|Docket No.||Op. Below||Argument||Opinion||Vote||Author||Term|
Issues: (1) Whether a blanket, retrospective and confiscatory law prohibiting ordinary law-abiding citizens from possessing magazines in common use violates the Second Amendment; and (2) whether a law dispossessing citizens without compensation of property that was lawfully acquired and long possessed without incident violates the takings clause.
|Date||Proceedings and Orders |
|Apr 26 2021||Petition for a writ of certiorari filed. (Response due May 28, 2021)|
|May 14 2021||Blanket Consent filed by Petitioner, Association of New Jersey Rifle & Pistol Clubs, Inc., et al.|
|May 28 2021||Waiver of right of respondents Gurbir S. Grewal, et al. to respond filed.|
|May 28 2021||Brief amicus curiae of California Rifle & Pistol Association, Incorporated, Gun Owners of California and Second Amendment Law Center filed.|
|May 28 2021||Brief amicus curiae of Mountain States Legal Foundation's Center to Keep and Bear Arms filed.|
|May 28 2021||Brief amicus curiae of The National Shooting Sports Foundation, Inc. filed.|
|May 28 2021||Brief amici curiae of State of Arizona et al. filed.|
|Jun 03 2021||Waiver of right of respondent Thomas Williver, in his official capacity as Chief of Police Department to respond filed.|
|Jun 08 2021||DISTRIBUTED for Conference of 6/24/2021.|
|Jun 11 2021||Response Requested. (Due July 12, 2021)|
No more SCOTUS opinions for today. There are 18 cases still outstanding from the current term, including disputes over Obamacare, religious rights and voting rights. The next opinion day that we know of is Thursday.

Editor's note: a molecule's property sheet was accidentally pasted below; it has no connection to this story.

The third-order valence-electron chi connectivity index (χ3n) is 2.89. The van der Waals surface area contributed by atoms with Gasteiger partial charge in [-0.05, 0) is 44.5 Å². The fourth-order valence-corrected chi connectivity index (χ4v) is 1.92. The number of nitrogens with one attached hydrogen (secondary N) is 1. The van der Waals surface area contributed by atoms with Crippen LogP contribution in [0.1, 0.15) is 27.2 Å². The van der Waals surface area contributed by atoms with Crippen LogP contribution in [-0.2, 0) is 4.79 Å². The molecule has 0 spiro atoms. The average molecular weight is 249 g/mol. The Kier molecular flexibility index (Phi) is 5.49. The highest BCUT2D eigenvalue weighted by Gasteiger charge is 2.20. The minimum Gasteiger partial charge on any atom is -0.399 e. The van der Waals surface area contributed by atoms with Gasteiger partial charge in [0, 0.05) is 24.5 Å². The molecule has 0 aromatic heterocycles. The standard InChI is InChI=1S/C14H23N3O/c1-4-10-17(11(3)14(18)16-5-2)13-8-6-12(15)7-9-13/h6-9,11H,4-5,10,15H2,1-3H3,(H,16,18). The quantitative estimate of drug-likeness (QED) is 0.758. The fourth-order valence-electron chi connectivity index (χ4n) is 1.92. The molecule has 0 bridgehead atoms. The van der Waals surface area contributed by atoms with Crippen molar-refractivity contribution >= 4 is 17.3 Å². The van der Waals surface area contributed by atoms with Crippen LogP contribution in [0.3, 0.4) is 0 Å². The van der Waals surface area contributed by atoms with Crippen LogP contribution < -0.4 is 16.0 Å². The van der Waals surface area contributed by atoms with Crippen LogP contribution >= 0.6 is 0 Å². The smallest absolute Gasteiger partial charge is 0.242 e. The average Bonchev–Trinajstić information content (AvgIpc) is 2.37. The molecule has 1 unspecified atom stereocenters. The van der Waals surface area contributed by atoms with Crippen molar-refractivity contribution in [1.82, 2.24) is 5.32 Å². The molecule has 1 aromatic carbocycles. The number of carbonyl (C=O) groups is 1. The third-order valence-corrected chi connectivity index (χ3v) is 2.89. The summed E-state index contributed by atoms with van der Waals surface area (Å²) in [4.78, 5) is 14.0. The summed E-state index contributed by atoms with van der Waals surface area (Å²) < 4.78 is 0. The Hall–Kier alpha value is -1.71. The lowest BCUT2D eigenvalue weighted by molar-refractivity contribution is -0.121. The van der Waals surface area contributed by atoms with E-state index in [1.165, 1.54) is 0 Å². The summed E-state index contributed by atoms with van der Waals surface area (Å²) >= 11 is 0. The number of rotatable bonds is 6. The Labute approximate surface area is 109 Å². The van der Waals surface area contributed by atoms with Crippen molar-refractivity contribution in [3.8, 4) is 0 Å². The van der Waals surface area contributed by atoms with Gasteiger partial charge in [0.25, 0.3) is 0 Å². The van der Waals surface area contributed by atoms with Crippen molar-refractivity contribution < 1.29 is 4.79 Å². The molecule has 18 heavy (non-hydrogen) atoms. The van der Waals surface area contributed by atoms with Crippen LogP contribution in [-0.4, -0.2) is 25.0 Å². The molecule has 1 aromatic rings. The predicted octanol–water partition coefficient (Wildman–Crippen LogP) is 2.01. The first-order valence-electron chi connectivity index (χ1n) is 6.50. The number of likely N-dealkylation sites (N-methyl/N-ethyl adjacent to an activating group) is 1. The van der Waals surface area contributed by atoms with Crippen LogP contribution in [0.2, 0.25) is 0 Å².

SCOTUS rules 9-0 that people convicted of certain low-level crack-cocaine offenses are not eligible for re-sentencing under the First Step Act, a 2018 law that made some criminal-justice reforms retroactive. Here is the opinion in Terry v. United States. https://www.supremecourt.gov/opinions/20pdf/20-5904_i4dk.pdf
SCOTUS sides with the gov in 2 cases about whether certain criminal defendants are entitled to new trials / new plea hearings as a result of the court's 2019 ruling in Rehaif v. United States which narrowed a federal law barring people with felony convictions from possessing guns
In a relatively quiet Monday morning order list, SCOTUS takes up no new cases. But it does invite the federal government to submit a brief on the pending petition that asks the justices to take up a challenge to Harvard's affirmative action policy. https://www.supremecourt.gov/orders/courtorders/061421zor_6j36.pdf
The Supreme Court will release orders at 9:30 a.m. ET followed by opinion(s?) at 10:00.
There are 21 opinions outstanding including Obamacare, LGBTQ+ rights vs. religious liberty, and student speech.
We’ll crank up the live blog at 9:25. Join us!
Announcement of orders and opinions for Monday, June 14 - SCOTUSblog
We will be live blogging on Monday, June 14, as the court releases orders from the June 10 conference and one ...
Released today: annual financial disclosures for eight of the nine justices. Key takeaways: substantial book-royalty income for Sotomayor and Gorsuch; reduced travel reimbursements across the board during the pandemic.
Full story from @AHoweBlogger:
Less travel, plenty of royalties for justices in 2020 - SCOTUSblog
The effects of the COVID-19 pandemic were reflected in an unusual source: the justices’ 2020 financial disclosur...
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